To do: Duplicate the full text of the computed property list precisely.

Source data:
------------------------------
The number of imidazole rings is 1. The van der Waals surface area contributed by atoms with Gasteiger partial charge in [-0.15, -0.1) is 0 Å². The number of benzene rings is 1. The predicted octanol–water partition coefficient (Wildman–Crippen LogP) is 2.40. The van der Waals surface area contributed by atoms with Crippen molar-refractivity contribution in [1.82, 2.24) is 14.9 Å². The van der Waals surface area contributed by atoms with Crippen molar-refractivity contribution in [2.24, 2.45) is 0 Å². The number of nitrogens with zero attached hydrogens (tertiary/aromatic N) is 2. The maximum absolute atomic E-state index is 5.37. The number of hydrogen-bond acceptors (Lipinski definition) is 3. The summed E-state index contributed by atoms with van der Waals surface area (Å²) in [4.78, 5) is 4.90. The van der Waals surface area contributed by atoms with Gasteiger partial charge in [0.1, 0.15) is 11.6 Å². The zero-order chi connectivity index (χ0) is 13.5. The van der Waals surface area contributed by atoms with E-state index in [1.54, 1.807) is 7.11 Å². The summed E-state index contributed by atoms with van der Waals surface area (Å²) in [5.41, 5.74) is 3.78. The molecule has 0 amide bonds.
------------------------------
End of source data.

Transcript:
The number of imidazole rings is 1. The van der Waals surface area contributed by atoms with Gasteiger partial charge in [-0.15, -0.1) is 0 Å². The number of benzene rings is 1. The predicted octanol–water partition coefficient (Wildman–Crippen LogP) is 2.40. The van der Waals surface area contributed by atoms with Crippen molar-refractivity contribution in [1.82, 2.24) is 14.9 Å². The van der Waals surface area contributed by atoms with Crippen molar-refractivity contribution in [2.24, 2.45) is 0 Å². The number of nitrogens with zero attached hydrogens (tertiary/aromatic N) is 2. The maximum absolute atomic E-state index is 5.37. The number of hydrogen-bond acceptors (Lipinski definition) is 3. The summed E-state index contributed by atoms with van der Waals surface area (Å²) in [4.78, 5) is 4.90. The van der Waals surface area contributed by atoms with Gasteiger partial charge in [0.1, 0.15) is 11.6 Å². The zero-order chi connectivity index (χ0) is 13.5. The van der Waals surface area contributed by atoms with E-state index in [1.54, 1.807) is 7.11 Å². The summed E-state index contributed by atoms with van der Waals surface area (Å²) in [5.41, 5.74) is 3.78. The molecule has 0 amide bonds.